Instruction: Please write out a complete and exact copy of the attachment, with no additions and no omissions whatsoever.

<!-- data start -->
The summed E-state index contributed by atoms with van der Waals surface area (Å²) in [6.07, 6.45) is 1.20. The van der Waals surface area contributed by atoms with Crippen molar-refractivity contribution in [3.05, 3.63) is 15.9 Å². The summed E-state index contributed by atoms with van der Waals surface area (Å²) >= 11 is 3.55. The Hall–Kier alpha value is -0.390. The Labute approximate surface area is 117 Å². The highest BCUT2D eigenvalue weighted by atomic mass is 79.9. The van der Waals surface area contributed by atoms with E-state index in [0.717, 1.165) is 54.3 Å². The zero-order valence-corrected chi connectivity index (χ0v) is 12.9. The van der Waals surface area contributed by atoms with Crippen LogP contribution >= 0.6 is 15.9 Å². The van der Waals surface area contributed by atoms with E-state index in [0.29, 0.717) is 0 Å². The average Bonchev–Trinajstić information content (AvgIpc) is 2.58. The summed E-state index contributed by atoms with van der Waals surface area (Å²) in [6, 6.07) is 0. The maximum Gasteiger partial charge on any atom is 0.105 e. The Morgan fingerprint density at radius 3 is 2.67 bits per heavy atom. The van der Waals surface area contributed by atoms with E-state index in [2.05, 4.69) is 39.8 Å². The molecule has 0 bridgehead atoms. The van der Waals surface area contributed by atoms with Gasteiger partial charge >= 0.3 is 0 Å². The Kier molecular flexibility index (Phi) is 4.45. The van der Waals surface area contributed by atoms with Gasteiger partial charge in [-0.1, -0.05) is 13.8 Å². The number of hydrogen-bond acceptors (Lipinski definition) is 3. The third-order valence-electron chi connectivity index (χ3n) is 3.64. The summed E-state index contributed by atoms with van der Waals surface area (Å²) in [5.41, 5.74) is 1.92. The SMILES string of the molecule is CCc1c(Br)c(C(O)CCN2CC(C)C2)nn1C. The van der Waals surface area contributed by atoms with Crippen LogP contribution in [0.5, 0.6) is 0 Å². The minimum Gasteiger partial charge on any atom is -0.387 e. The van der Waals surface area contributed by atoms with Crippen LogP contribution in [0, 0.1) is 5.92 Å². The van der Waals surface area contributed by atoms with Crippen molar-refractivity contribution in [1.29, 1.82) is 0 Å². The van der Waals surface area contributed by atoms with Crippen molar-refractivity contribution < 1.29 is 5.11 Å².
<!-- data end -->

The summed E-state index contributed by atoms with van der Waals surface area (Å²) in [6.07, 6.45) is 1.20. The van der Waals surface area contributed by atoms with Crippen molar-refractivity contribution in [3.05, 3.63) is 15.9 Å². The summed E-state index contributed by atoms with van der Waals surface area (Å²) >= 11 is 3.55. The Hall–Kier alpha value is -0.390. The Labute approximate surface area is 117 Å². The highest BCUT2D eigenvalue weighted by atomic mass is 79.9. The van der Waals surface area contributed by atoms with E-state index in [0.717, 1.165) is 54.3 Å². The zero-order valence-corrected chi connectivity index (χ0v) is 12.9. The van der Waals surface area contributed by atoms with Crippen LogP contribution >= 0.6 is 15.9 Å². The van der Waals surface area contributed by atoms with E-state index in [0.29, 0.717) is 0 Å². The average Bonchev–Trinajstić information content (AvgIpc) is 2.58. The summed E-state index contributed by atoms with van der Waals surface area (Å²) in [6, 6.07) is 0. The maximum Gasteiger partial charge on any atom is 0.105 e. The Morgan fingerprint density at radius 3 is 2.67 bits per heavy atom. The van der Waals surface area contributed by atoms with E-state index in [2.05, 4.69) is 39.8 Å². The molecule has 0 bridgehead atoms. The van der Waals surface area contributed by atoms with Gasteiger partial charge >= 0.3 is 0 Å². The Kier molecular flexibility index (Phi) is 4.45. The van der Waals surface area contributed by atoms with Gasteiger partial charge in [-0.1, -0.05) is 13.8 Å². The number of hydrogen-bond acceptors (Lipinski definition) is 3. The third-order valence-electron chi connectivity index (χ3n) is 3.64. The summed E-state index contributed by atoms with van der Waals surface area (Å²) in [5.41, 5.74) is 1.92. The SMILES string of the molecule is CCc1c(Br)c(C(O)CCN2CC(C)C2)nn1C. The van der Waals surface area contributed by atoms with Crippen LogP contribution in [0.5, 0.6) is 0 Å². The minimum Gasteiger partial charge on any atom is -0.387 e. The van der Waals surface area contributed by atoms with Crippen LogP contribution in [0, 0.1) is 5.92 Å². The van der Waals surface area contributed by atoms with Crippen molar-refractivity contribution in [1.29, 1.82) is 0 Å². The van der Waals surface area contributed by atoms with Crippen molar-refractivity contribution < 1.29 is 5.11 Å².